The NGFA and North American Export Grain Association (NAEGA) this week outlined several priorities the United States should pursue in a future trade agreement with Japan.
The U.S. and Japan announced intentions to start negotiations on a new free trade agreement in September. Japanese Prime Minister Shinzo Abe and President Donald Trump said the two countries would not impose new tariffs on each other’s countries during the negotiations.
In a statement submitted to the Office of the U.S. Trade Representative (USTR) on Nov. 26, the NGFA and NAEGA said an agreement with Japan should expand all current U.S. agricultural market access – to include and exceed all offsetting competitive advantages provided to other countries through the European Union (EU)-Japan Economic Partnership Agreement and the Comprehensive and Progressive Trans-Pacific Partnership (CPTPP) trade accord – while incorporating modernization provisions adopted in the U.S.-Mexico-Canada Trade Agreement (USMCA) to address the challenges of 21st century global trade, particularly those addressing non-tariff trade barriers.
“Tariff barriers are an increasing concern for U.S. grain and oilseed exporters, particularly as Japanese trade agreements consummated with U.S. competitors come into effect,” the statement notes. “In coming years, U.S. competitors in the EU, Australia and Canada will gain preferential market access to the Japanese market that exceeds what currently is allowed for the United States under World Trade Organization rules.”
For instance, the NGFA-NAEGA statement noted that CPTPP countries will gain several key concessions, including a 45 percent reduction in Japan’s tariff markup by year nine of the accord, which economically will disadvantage U.S. exports of wheat and barley to Japan.
Further, under the EU-Japan Economic Partnership Agreement, the United States will lose additional market share relative to EU competitors in wheat, barley, and oilseeds and derived products.
NAEGA and NGFA urged the USTR to address several market-access issues relative to Japanese market tariffs and quotas. For example, USTR should:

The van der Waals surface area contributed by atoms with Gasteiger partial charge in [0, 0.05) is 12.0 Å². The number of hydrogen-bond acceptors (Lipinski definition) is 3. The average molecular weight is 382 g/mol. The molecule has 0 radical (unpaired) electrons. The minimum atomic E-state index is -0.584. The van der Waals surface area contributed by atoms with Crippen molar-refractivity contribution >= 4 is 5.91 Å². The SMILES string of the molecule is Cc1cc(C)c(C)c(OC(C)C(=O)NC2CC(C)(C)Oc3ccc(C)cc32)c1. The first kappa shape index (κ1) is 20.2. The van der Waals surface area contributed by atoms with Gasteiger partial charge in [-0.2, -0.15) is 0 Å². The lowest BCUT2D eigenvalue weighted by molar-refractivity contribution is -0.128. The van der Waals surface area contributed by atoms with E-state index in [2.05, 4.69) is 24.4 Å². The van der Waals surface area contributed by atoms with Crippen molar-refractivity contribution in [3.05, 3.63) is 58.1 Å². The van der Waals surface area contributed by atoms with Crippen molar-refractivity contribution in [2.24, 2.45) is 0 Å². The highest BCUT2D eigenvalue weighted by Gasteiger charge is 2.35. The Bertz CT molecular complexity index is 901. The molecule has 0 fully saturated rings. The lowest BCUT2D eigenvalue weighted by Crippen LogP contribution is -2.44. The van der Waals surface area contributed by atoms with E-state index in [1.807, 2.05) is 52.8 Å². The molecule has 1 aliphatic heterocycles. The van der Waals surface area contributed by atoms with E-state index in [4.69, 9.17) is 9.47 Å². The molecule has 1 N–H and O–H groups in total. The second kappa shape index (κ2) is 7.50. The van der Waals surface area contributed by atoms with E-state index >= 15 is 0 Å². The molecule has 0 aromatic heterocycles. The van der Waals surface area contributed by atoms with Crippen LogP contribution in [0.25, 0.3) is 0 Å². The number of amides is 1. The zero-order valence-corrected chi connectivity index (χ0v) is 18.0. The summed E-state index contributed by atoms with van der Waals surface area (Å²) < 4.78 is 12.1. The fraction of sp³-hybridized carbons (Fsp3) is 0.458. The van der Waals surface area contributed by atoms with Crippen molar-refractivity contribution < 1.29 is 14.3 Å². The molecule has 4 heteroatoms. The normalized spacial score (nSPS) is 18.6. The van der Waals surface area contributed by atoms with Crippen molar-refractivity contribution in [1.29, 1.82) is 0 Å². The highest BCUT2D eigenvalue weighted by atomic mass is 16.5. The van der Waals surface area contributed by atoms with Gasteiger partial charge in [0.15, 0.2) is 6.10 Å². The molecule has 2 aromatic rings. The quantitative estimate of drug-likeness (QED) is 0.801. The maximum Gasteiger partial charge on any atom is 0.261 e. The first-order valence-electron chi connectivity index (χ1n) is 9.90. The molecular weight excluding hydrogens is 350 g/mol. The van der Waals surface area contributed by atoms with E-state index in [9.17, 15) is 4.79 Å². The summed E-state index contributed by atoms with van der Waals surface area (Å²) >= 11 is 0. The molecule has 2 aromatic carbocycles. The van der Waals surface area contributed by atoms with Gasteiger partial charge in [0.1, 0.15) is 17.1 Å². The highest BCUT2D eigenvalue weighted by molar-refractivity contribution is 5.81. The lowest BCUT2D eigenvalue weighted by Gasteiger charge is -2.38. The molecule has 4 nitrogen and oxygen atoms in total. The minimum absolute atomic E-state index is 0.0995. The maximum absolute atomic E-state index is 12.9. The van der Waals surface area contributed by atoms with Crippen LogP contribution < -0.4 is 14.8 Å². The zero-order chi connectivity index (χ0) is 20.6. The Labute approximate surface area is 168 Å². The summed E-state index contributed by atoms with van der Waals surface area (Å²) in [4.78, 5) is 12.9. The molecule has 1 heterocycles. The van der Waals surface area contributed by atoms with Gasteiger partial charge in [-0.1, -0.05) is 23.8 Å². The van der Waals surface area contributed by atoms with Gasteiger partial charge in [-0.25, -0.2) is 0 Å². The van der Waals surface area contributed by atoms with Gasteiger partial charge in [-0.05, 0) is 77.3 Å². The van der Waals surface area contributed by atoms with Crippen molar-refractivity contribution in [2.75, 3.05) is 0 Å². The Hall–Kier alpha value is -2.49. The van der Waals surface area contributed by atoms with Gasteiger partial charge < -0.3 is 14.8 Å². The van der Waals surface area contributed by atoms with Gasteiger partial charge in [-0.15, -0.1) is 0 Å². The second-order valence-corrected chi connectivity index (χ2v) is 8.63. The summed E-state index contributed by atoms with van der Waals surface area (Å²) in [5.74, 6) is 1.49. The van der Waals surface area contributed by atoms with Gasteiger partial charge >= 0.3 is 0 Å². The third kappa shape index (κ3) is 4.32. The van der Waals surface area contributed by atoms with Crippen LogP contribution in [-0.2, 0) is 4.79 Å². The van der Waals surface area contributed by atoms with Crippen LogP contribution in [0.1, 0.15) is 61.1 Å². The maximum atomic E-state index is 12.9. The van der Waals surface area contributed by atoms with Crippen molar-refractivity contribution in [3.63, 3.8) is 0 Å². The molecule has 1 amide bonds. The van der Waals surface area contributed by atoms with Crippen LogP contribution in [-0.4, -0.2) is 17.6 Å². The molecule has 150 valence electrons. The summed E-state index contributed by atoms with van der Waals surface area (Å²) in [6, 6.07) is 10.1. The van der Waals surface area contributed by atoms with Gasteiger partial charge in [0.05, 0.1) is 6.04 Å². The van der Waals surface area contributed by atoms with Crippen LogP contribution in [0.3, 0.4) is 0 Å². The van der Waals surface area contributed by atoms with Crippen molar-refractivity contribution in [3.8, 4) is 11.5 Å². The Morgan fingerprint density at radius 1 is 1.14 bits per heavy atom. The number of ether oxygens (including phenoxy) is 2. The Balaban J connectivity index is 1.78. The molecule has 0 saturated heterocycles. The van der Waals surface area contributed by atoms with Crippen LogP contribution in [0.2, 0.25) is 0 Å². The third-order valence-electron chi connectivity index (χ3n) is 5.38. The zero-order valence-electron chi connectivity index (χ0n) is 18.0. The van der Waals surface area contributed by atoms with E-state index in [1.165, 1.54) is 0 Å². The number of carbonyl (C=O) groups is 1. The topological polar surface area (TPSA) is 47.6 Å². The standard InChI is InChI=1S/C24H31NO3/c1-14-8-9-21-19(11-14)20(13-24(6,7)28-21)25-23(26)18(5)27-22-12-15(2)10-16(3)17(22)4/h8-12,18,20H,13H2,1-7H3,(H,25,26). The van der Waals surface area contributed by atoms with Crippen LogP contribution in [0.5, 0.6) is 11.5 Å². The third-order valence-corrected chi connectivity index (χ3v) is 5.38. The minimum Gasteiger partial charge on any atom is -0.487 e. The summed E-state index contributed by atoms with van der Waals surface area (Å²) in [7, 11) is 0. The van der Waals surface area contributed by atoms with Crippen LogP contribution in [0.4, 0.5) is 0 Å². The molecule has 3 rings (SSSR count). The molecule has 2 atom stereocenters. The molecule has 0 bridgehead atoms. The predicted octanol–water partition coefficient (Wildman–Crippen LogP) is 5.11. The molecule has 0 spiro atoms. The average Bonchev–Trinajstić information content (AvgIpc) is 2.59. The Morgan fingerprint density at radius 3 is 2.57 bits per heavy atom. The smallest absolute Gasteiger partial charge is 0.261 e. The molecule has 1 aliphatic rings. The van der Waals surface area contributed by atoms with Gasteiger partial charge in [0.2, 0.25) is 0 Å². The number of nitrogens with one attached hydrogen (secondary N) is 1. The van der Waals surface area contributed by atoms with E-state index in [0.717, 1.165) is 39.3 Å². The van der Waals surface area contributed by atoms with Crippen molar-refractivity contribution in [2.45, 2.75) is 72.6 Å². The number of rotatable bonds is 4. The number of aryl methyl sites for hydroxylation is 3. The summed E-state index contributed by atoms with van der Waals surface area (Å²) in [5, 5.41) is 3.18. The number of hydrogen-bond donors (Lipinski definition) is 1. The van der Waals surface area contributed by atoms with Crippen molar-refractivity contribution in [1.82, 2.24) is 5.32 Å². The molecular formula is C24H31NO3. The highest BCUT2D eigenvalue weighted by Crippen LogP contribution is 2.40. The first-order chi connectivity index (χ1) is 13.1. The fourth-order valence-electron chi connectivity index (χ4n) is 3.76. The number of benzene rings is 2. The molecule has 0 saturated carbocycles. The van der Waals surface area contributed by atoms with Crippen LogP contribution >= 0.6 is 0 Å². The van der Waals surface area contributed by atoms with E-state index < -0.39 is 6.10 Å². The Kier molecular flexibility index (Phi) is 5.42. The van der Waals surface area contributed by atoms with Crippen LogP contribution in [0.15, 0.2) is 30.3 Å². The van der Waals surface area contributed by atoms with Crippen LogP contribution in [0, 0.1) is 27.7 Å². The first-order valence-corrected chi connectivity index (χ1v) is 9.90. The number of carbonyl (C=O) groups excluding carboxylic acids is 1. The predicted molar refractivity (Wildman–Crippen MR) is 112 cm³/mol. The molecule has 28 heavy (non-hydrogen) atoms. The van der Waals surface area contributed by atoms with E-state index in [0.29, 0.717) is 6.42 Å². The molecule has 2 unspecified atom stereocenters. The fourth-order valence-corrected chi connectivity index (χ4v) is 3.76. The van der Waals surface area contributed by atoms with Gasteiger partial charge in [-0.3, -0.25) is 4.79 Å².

- Improve market access for all grains and oilseeds. In particular, this should include expanded duty-free access for U.S. wheat that will level the playing field for U.S. imports and reduce import duties on U.S. corn and sorghum.
- Reduce Japan’s markup for all imported U.S. grains and oilseeds to equal or exceed all competitive advantages provided to other countries through the EU-Japan Economic Partnership Agreement and the CPTPP.
The NGFA and NAEGA urged USTR to secure agreement from Japan at the earliest stage of the negotiations to provide market access and tariff treatment for U.S. agricultural products that are comparable to what Japan will grant to America’s foreign competitors under CPTPP and the EU-Japan Economic Partnership Agreement to avert an imminent loss of U.S. market share.
“Once eroded or lost – even temporarily – history repeatedly has shown that U.S. market share is never completely recovered,” the NGFA and NAEGA stressed.
The statement also urged USTR to incorporate into a U.S.-Japan trade agreement provisions of the USMCA that address non-tariff trade barriers, including establishment of a so-called “rapid response mechanism to facilitate trade in the event of an adverse import check for sanitary or phytosanitary reasons and inclusion of USMCA provisions designed to reduce the likelihood of trade disruptions involving agricultural products produced using biotechnology or other seed-breeding innovations.”
More priorities are listed in the full nine-page statement.